King Charles Spaniel description, food, diseases.
Toy spaniels were a favorite pet lap dog in Europe, with each
family having its favorite. Charles II of England, Scotland and
Ireland (1630 – 1685) was very fond of this type of dog, which is
why the dogs of today carry his name, although there is no evidence
that today's breed descended from his particular dogs. With the
expansion of trade in the 17th and 18th centuries, pugs and other
dogs arrived from other parts of the world, and became popular pets;
this led to breeding with the spaniel lap dogs.
The King Charles Spaniel is easy-going, affectionate and happy.
King Charles Spaniels get on well with children, other dogs and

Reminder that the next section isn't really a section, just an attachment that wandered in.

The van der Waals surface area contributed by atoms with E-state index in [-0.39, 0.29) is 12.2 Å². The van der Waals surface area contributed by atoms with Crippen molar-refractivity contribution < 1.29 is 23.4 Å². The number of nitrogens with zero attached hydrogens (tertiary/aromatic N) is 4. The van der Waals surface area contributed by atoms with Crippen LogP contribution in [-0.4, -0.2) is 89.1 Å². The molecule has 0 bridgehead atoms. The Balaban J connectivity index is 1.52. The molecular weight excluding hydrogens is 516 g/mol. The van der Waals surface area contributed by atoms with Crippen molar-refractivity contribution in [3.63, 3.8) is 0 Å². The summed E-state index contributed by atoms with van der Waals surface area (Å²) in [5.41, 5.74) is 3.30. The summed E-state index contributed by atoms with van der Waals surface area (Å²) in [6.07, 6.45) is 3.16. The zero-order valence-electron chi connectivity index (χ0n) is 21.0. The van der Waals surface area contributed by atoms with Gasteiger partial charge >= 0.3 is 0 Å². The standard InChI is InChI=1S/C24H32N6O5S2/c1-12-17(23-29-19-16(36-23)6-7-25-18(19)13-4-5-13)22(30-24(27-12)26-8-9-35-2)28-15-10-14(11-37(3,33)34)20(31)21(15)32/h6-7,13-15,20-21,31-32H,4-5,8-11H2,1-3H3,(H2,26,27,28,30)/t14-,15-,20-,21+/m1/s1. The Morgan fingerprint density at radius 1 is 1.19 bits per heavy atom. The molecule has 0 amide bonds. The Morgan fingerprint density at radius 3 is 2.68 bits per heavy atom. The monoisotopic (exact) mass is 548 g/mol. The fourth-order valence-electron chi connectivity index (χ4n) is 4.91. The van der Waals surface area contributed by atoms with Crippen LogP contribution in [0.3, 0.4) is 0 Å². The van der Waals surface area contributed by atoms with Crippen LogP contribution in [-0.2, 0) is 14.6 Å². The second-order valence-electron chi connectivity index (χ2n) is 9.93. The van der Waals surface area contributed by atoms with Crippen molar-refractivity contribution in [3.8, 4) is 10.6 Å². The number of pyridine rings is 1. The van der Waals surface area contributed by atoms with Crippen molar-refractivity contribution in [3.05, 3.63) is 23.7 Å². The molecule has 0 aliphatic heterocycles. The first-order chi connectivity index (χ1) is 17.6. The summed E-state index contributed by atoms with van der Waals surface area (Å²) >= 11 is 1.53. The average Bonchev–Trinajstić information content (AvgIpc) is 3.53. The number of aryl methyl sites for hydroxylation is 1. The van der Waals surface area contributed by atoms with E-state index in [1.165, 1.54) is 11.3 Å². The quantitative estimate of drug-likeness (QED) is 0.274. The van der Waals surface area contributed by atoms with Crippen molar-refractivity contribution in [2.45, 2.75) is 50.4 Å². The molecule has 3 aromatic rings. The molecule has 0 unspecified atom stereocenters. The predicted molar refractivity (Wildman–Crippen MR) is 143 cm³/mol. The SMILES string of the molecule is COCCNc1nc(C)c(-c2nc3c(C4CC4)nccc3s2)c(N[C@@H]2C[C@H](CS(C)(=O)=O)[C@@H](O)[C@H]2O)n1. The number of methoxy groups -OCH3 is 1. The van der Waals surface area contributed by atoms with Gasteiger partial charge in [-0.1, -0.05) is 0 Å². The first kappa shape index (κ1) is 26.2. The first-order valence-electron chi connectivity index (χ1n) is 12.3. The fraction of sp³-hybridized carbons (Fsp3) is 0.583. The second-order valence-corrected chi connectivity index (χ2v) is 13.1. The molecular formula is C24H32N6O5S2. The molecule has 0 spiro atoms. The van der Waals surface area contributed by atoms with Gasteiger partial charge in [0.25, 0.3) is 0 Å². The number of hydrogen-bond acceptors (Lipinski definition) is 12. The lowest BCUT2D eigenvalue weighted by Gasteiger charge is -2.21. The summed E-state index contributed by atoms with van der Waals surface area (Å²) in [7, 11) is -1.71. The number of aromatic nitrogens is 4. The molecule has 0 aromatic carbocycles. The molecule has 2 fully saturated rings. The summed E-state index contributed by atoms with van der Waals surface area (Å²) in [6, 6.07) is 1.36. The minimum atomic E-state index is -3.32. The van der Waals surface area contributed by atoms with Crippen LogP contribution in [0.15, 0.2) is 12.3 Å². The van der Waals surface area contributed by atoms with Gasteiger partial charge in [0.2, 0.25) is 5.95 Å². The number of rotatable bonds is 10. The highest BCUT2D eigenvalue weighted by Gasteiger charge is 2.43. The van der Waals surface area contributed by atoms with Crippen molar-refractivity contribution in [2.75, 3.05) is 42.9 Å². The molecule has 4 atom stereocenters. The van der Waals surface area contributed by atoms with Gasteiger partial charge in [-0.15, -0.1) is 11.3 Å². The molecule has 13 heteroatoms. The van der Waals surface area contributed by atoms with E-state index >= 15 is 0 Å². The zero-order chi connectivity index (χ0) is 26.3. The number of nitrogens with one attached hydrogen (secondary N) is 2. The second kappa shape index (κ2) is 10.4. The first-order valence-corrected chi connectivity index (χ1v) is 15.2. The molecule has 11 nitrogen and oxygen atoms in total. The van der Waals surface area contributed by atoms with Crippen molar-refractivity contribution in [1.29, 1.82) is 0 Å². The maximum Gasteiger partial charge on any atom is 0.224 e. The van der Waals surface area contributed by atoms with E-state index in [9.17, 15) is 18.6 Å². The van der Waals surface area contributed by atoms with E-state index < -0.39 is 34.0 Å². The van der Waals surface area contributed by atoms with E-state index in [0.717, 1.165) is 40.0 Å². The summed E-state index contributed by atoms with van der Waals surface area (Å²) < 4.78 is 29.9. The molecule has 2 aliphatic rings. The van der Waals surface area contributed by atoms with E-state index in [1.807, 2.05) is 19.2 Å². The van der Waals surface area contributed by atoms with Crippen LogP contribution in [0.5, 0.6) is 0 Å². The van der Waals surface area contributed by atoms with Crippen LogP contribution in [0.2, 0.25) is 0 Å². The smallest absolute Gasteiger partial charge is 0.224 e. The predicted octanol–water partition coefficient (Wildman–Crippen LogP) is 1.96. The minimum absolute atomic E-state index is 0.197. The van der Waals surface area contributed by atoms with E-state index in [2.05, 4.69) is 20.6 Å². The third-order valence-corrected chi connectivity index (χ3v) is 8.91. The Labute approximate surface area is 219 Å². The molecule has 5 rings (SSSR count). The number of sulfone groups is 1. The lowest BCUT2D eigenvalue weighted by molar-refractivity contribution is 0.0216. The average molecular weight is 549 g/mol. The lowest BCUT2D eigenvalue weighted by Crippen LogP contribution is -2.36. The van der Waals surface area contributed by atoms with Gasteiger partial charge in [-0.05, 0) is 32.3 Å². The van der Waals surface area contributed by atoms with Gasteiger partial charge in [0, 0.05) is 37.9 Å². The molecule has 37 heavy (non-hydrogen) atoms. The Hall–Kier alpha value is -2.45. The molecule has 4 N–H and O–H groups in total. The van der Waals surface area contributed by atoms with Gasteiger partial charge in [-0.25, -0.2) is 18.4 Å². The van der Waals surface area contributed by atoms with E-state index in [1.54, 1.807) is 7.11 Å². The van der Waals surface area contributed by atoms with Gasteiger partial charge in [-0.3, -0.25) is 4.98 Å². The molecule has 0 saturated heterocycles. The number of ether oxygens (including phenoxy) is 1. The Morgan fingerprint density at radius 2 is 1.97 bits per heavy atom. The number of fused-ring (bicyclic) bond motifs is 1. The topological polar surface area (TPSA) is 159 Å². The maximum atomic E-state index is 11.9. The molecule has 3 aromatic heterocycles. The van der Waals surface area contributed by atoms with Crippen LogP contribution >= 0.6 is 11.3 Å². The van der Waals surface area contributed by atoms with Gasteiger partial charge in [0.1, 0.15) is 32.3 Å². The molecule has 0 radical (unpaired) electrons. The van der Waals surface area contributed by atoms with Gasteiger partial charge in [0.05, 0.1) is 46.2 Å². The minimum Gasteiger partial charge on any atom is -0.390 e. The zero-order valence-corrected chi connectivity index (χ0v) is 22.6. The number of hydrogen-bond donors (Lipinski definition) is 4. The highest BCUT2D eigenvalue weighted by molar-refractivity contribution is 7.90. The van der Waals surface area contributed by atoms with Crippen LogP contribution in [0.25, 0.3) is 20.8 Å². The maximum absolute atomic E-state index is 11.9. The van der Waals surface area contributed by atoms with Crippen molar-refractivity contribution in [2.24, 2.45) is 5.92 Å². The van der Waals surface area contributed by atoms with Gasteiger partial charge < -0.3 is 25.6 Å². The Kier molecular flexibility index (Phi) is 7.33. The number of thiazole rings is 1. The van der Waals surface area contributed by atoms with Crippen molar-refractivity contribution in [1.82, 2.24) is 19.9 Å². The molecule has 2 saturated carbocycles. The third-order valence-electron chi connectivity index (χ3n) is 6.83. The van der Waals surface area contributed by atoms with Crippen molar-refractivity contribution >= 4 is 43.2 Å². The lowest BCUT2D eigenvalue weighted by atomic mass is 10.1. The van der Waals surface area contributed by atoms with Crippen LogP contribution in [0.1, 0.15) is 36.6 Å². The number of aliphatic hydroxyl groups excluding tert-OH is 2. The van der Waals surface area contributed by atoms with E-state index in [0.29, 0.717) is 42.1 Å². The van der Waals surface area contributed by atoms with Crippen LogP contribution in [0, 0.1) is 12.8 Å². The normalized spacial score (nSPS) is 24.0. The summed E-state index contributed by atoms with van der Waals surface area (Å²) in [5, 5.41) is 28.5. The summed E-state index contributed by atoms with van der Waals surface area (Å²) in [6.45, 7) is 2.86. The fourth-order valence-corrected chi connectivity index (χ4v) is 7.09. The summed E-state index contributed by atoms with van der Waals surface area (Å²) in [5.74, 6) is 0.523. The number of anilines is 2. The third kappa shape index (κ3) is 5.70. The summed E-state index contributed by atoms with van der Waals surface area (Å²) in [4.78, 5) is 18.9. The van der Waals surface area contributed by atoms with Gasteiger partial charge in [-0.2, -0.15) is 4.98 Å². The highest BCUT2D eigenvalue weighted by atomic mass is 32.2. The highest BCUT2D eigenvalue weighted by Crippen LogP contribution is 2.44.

strangers. They are suited for apartment living and enjoy being
with their family and receiving plenty of attention. They are intelligent
and learn quickly when being trained. King Charles Spaniels are
sociable and adaptable which makes them ideal family pets.
Long, silky, straight coat. Slight waviness permissible. They are
average shedders. No trimming or stripping is needed. Regular brushing
The English Toy Spaniel is a compact, cobby and essentially square
toy dog possessed of a short-nosed, domed head, a merry and affectionate
demeanor and a silky, flowing coat. The ears of the King Charles
Spaniel are very long and set low and close to the head, fringed
with heavy feathering.
King Charles Spaniel health and diseases problems
Some bloodlines are prone to respiratory ailments, heart disease,
slipped stifle, patella luxation, cataracts, inguinal hernias, eye
problems and ear infections. The eyes and ears should be cleaned
to avoid some of these problems. Like many other short-faced breeds,
the English Toy Spaniel may wheeze and snore. He/she may have trouble
breathing in hot weather or with over-exertion, because of its short